Walking 60 miles in the Susan G. Komen 3-Day® can take a toll on you physically, and the most commonly affected body part is sure to be your feet. Blisters are one of the most frequently treated medical issues on the Komen 3-Day, and a bad blister (or two, or ten…) can sideline an otherwise healthy walker.
The good news is you don’t have to resign yourself to living with blisters. There are steps you can take to stop a blister before it starts and further actions you can take to deal with a blister if you do get one.
What is a blister? – The type of blisters that most 3-Day® walkers experience are friction blisters (as opposed to, say, a blister from a burn or an insect bite). When part of your foot rubs up against something—your sock or shoe or another body part, such as toes rubbing against toes—repeatedly, the top layer of skin will separate from the underlying layer. The separation will fill with fluid, causing a painful blister.
Stay Dry – Moisture can exacerbate the friction that causes blisters, so it’s important to keep your feet as dry as possible. If you’re prone to excessive sweating, consider using foot powder to minimize the moisture. It’s also a good idea to change your socks midway through a long walk (calculate the halfway point of a 10+ mile training walk and stop there, or swap socks at the lunch stop on the 3-Day).
Socks – Speaking of socks, choosing the right ones can mean the difference between blister-free tootsies and a painful walk. Stay away from 100% cotton socks and opt instead for socks made with some sort of moisture-wicking material (look for names like Coolmax® or Dri-Fit on the packaging), which will draw moisture away from your skin. Also, make sure your socks fit snugly and don’t bunch up inside your shoes or around your toes; folds in fabric are a common cause of friction blisters.
Shoes – Good shoes might well be the most important gear for 3-Day walkers, so take the time to get yourself fitted with shoes that are right for your feet. We recommend that you buy shoes from an outfitter who is knowledgeable about athletic footwear, as they will be able to see how you walk and put you in shoes that are right for your particular stride. Consider shopping at a store that specializes in running/walking shoes, as opposed to a “big box” sporting goods store. Taking the time to find the right shoes could ultimately make the difference in whether you get blisters or not.
Preventive Treatments – Aside from the foot powder mentioned above, there are other pre-walk treatments you can apply to prevent blisters before they start. I’ve had great success with the “foot lube” method. Lubricating products such as SportSlick™, HikeGoo BodyGlide® or even regular old petroleum jelly can be applied directly to the skin; slab it on your heels, the balls of your feet, between all your toes and anywhere else that’s prone to friction on your own feet. Put your clean, dry socks on over your gelled-up feet, and you’re good to go (and of course, you’ll repeat the process when you change your socks at the halfway point of your walk). You’ll feel like you’re walking through Jell-O for the first few steps, but before long you won’t even notice it. Meanwhile, the lubricant will keep a slick layer between your skin and your socks, never letting enough friction build up to form a blister. I’ve been using this method for over 10 years and have not gotten a single blister in that time.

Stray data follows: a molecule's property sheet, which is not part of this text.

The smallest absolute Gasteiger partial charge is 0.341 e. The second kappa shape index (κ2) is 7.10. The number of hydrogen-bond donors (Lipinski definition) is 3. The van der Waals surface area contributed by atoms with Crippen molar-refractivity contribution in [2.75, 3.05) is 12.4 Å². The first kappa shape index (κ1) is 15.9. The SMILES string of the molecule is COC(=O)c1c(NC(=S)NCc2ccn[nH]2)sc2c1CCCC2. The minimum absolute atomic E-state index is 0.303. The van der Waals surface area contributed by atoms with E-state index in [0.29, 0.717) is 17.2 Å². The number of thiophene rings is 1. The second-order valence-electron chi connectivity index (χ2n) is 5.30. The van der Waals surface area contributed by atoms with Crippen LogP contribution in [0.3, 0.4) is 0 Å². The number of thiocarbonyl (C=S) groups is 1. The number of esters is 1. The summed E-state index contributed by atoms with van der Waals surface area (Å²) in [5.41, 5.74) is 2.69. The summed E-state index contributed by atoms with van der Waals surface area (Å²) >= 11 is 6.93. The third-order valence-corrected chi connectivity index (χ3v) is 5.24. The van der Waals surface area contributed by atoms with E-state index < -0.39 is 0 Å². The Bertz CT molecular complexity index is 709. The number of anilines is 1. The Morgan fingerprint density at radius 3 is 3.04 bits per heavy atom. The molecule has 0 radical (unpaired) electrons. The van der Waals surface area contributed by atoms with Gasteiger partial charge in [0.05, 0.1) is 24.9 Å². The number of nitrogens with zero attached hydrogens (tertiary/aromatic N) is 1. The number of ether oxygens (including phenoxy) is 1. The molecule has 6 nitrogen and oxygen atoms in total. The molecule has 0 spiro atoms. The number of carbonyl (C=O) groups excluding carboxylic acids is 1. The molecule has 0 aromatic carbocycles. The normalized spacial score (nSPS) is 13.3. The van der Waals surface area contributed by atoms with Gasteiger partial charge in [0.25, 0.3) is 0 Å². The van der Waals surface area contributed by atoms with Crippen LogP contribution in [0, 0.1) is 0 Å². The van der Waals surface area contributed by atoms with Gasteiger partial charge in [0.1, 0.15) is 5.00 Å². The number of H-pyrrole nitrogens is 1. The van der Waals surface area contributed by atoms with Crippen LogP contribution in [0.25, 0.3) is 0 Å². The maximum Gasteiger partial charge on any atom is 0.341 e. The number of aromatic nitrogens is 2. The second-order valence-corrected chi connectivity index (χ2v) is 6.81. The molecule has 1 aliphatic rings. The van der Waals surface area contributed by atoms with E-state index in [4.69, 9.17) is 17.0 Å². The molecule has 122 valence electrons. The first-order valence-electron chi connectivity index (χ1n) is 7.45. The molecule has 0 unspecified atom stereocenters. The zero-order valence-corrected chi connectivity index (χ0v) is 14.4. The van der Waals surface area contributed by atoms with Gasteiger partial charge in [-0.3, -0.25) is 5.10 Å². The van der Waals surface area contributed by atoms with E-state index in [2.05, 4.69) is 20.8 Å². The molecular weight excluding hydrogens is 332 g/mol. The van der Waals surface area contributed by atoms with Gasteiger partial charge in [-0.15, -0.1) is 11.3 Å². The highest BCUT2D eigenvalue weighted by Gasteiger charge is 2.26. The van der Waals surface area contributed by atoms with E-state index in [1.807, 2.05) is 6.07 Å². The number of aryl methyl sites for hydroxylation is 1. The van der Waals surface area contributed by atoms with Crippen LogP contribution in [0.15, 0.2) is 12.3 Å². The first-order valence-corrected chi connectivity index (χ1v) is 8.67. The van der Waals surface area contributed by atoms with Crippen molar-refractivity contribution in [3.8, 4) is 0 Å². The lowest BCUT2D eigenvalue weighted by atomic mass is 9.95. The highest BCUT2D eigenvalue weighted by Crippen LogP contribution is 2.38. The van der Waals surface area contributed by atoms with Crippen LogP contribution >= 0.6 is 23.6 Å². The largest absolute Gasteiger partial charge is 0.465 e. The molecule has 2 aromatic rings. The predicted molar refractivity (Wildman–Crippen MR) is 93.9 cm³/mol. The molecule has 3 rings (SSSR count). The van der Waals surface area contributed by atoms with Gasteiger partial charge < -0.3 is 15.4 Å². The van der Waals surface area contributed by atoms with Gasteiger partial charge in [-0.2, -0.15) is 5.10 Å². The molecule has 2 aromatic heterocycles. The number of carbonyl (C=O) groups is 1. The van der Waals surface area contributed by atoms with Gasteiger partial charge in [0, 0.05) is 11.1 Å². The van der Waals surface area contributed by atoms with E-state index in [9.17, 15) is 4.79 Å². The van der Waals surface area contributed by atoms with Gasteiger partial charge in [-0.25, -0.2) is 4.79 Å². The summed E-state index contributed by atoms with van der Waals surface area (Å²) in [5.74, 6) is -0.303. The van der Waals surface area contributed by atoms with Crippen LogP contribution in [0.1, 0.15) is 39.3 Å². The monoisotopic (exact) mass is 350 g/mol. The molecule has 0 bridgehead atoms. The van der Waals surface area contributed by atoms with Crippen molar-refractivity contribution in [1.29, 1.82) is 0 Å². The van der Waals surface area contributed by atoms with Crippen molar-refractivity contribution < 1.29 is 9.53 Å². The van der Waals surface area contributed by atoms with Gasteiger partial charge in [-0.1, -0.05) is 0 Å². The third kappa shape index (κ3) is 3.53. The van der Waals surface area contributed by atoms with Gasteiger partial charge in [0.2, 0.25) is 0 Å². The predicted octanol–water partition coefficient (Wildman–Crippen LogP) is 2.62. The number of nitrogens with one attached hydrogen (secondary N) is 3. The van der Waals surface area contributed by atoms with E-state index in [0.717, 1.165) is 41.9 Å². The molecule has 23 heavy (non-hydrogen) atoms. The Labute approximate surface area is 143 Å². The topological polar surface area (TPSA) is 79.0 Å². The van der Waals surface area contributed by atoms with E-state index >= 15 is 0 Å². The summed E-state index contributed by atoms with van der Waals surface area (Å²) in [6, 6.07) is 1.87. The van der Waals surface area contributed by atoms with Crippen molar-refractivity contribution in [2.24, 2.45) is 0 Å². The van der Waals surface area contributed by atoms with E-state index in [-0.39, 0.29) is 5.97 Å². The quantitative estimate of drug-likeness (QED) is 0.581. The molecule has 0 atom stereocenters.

Ouch! – What if, in spite of your best prevention efforts, you still find yourself feeling pain in a particular spot on your foot? We use the term “hot spot” to define these pre-blister points, because it will literally feel like a little area of localized heat or irritation on your skin. This is not a full-blown blister yet, so as soon as you start to feel a hot spot coming on, stop walking and treat it by applying more powder or lubricant, or bandaging the spot to protect it from further friction. Many walkers prefer bandaging products like moleskin or molefoam over other adhesive bandages, but as with all of your 3-Day gear and products, you should try them out during your months of training to discover what works best for you personally.